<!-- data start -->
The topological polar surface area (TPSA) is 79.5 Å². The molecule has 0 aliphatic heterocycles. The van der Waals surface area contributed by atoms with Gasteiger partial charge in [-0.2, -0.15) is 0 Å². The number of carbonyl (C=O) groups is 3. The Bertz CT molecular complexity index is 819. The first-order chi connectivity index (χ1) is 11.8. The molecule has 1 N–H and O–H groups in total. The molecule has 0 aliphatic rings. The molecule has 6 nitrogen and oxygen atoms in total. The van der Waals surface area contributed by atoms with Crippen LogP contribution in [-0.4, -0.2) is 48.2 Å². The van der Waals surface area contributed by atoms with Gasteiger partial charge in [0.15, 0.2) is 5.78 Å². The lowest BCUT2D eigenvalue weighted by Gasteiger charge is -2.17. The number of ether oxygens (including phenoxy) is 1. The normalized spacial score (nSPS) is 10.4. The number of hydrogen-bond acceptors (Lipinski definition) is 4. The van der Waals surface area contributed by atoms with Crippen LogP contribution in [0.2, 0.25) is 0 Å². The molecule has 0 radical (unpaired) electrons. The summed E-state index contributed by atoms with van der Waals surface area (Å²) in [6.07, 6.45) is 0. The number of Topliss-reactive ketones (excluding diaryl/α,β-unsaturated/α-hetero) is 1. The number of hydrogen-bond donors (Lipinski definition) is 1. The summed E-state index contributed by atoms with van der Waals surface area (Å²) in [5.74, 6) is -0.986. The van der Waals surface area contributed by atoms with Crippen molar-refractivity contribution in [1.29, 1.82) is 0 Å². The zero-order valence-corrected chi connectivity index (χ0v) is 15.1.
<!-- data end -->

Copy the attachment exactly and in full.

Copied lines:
The topological polar surface area (TPSA) is 79.5 Å². The molecule has 0 aliphatic heterocycles. The van der Waals surface area contributed by atoms with Gasteiger partial charge in [-0.2, -0.15) is 0 Å². The number of carbonyl (C=O) groups is 3. The Bertz CT molecular complexity index is 819. The first-order chi connectivity index (χ1) is 11.8. The molecule has 1 N–H and O–H groups in total. The molecule has 0 aliphatic rings. The molecule has 6 nitrogen and oxygen atoms in total. The van der Waals surface area contributed by atoms with Crippen LogP contribution in [-0.4, -0.2) is 48.2 Å². The van der Waals surface area contributed by atoms with Gasteiger partial charge in [0.15, 0.2) is 5.78 Å². The lowest BCUT2D eigenvalue weighted by Gasteiger charge is -2.17. The number of ether oxygens (including phenoxy) is 1. The normalized spacial score (nSPS) is 10.4. The number of hydrogen-bond acceptors (Lipinski definition) is 4. The van der Waals surface area contributed by atoms with Crippen LogP contribution in [0.2, 0.25) is 0 Å². The molecule has 0 radical (unpaired) electrons. The summed E-state index contributed by atoms with van der Waals surface area (Å²) in [6.07, 6.45) is 0. The number of Topliss-reactive ketones (excluding diaryl/α,β-unsaturated/α-hetero) is 1. The number of hydrogen-bond donors (Lipinski definition) is 1. The summed E-state index contributed by atoms with van der Waals surface area (Å²) in [5.74, 6) is -0.986. The van der Waals surface area contributed by atoms with Crippen molar-refractivity contribution in [1.29, 1.82) is 0 Å². The zero-order valence-corrected chi connectivity index (χ0v) is 15.1.